If you’re moving from LastPass (or another password manager you’re dissatisfied with), you may be tempted to simply go with the password manager that comes with your browser or operating system. It’s certainly an easy solution, and a reasonable one, depending on your point of view. Until recently, third-party password managers were known to be more secure, but Apple and Google have been working to make their built-in password managers more secure, while Microsoft is adding one to its authenticator app. So it could be a viable choice.

One way, however, that these built-in password managers don’t stand up to their independent competitors is how tricky it can be to get preexisting passwords into their systems.

If you tend to hang out in the Google ecosystem and / or you have an Android mobile device, that means you can be using the Google Password Manager to store and synch your passwords via the Chrome browser. Unfortunately, like Apple’s Safari, Google Chrome makes it extremely difficult to import passwords from a CSV file.

The only way to do it that I could find was to try to enable a disabled Chrome feature that allows you to import passwords. After searching online, I found several methods to enable it, depending on which version of Chrome you’re running. I am currently running version 88, and while I was able to use the following method to add the import command to Chrome (thank you to Guiding Tech for pointing me toward this possible solution), my copy of Chrome was never able to actually import the CSV file I had downloaded from LastPass.

Be that as it may, here is the process I used. Perhaps you’ll have more luck. I’ll let you know how I finally managed to get my passwords into Chrome right afterward.

  • In Chrome’s top address bar, type in chrome://flags. This will bring you to the Experiments page.
  • In the “Search flags” box on top, type in “password import.” (Probably just typing “password” will be enough.)
In Chrome’s Experiments page, you can enable the Import feature.

  • Find “Password import” and click on the drop-down menu on the left (it will probably be labeled “Default”). Select “Enabled.”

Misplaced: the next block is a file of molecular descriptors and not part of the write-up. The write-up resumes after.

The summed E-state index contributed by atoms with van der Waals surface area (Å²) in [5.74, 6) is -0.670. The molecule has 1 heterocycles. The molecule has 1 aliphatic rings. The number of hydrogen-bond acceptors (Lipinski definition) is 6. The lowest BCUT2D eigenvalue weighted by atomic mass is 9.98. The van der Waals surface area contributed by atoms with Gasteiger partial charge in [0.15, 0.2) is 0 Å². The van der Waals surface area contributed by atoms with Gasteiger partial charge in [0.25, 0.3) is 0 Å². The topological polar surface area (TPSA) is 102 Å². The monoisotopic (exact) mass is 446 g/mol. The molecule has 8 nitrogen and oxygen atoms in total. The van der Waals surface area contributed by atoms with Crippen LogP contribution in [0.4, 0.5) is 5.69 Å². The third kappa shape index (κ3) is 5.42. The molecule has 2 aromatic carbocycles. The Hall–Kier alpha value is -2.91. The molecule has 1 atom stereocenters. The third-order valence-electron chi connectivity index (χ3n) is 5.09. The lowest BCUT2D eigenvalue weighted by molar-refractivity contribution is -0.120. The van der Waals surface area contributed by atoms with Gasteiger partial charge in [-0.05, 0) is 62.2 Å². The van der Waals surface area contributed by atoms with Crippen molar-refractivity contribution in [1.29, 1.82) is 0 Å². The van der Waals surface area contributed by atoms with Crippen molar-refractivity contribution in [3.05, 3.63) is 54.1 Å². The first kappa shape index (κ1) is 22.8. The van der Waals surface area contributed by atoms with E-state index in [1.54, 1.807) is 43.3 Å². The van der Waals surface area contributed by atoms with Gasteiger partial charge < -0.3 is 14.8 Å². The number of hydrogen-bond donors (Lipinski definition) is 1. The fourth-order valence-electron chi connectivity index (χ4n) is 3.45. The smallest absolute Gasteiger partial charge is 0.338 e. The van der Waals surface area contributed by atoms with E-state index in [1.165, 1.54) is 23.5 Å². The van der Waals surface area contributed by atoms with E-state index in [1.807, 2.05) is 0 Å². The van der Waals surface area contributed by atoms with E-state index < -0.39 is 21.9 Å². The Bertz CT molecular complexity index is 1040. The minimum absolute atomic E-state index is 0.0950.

• Select “Relaunch.”
  • Now that you’ve added the import function, go to to your Chrome Settings (by selecting the three dots in the upper right corner and choosing “Settings”).
  • Find “Passwords” (which will be in the “Autofill” category) and click on the arrow on the right.
  • Look for “Saved Passwords,” and click on the three dots on the right. You should see a drop-down that includes the selection “Import.”
Chrome should now have an Import selection under Saved Passwords.

  • Click on “Import.” You’ll be able to select a CSV file from your file manager — and hopefully, import your passwords.

If that works for you — great! If not, then there is a last desperate way to get your passwords into Chrome, which is the one that finally worked for me.

  • Download Firefox (if you don’t have it already) and start it up.
  • Click on the three lines in the upper right corner and select “Logins and Passwords.”
  • Click on the three dots in the upper right corner and select “Import from a File.”
  • Select your CSV file and import it.
Firefox has no qualms about importing a CSV password file.

Now that your passwords are in Firefox, you can transfer them easily to Chrome:

  • In Chrome, click on the three dots in the upper right corner and go to “Bookmarks” > “Import Bookmarks and Settings.”
  • Select Mozilla Firefox in the drop-down menu, select “Passwords” (and “Autofill form data” if you had any), and click on “Import.”
Chrome has no problem importing passwords from rival browsers.

That (phew!) should do it! But if you don’t want to go through all that, there are always free alternative password managers that you can try.